Growing up as cowboy, it did my heart glad to see newly sworn in Secretary of the Interior Ryan Zinke arrive on horseback for his first day at work. The Montana man should make a good Secretary of the Interior.
Arriving on horseback Thursday, newly minted Interior Secretary Ryan Zinke pledged he would devote more resources to national parks, boost the morale of department employees and bolster the sovereignty of American Indian tribes.
Zinke — who was confirmed by the Senate on Wednesday by a 68-to-31 vote — rode with a nine-person mounted police escort to the Interior Department’s downtown headquarters on Tonto, an Irish sport horse. The horse, a bay roan gelding standing just over 17 hands tall, is normally kept in stables on the Mall and is owned by the U.S. Park Police.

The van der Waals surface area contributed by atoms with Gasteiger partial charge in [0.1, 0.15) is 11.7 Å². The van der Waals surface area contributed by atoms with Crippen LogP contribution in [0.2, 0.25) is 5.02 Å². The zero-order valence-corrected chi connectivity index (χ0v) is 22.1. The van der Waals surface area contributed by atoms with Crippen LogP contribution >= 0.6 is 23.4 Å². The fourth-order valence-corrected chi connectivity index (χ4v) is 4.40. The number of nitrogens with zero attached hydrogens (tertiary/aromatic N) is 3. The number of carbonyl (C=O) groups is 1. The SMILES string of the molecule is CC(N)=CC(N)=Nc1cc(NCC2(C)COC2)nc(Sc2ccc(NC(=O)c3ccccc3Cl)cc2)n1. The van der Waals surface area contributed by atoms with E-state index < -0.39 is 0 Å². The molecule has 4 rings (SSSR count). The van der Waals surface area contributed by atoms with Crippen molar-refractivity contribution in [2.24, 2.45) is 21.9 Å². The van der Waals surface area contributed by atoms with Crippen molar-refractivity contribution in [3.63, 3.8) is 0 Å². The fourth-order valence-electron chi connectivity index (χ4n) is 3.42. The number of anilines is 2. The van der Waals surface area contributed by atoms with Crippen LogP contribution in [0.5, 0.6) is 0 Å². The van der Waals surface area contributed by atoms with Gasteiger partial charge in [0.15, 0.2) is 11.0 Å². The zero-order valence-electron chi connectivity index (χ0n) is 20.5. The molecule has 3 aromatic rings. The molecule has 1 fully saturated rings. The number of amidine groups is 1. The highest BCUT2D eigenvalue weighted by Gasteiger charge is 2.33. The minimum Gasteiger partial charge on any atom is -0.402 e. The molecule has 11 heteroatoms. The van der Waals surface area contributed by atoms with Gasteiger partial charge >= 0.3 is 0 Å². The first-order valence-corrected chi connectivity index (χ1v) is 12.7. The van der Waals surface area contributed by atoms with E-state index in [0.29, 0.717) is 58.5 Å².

While the Park Police serve as the interior secretary’s regular security detail, officers are typically not mounted.
Within hours of his arrival Zinke signed two secretarial orders, including one that overturnedthe U.S. Fish and Wildlife Service’s guidance to agency managers to phase out the use of lead ammunition and fishing tackle on national wildlife refuges by 2022. Several gun rights and hunting groups had objected to the policy, which was instituted just before Barack Obama left office, on the grounds that non-toxic copper and steel shot is somewhat more expensive.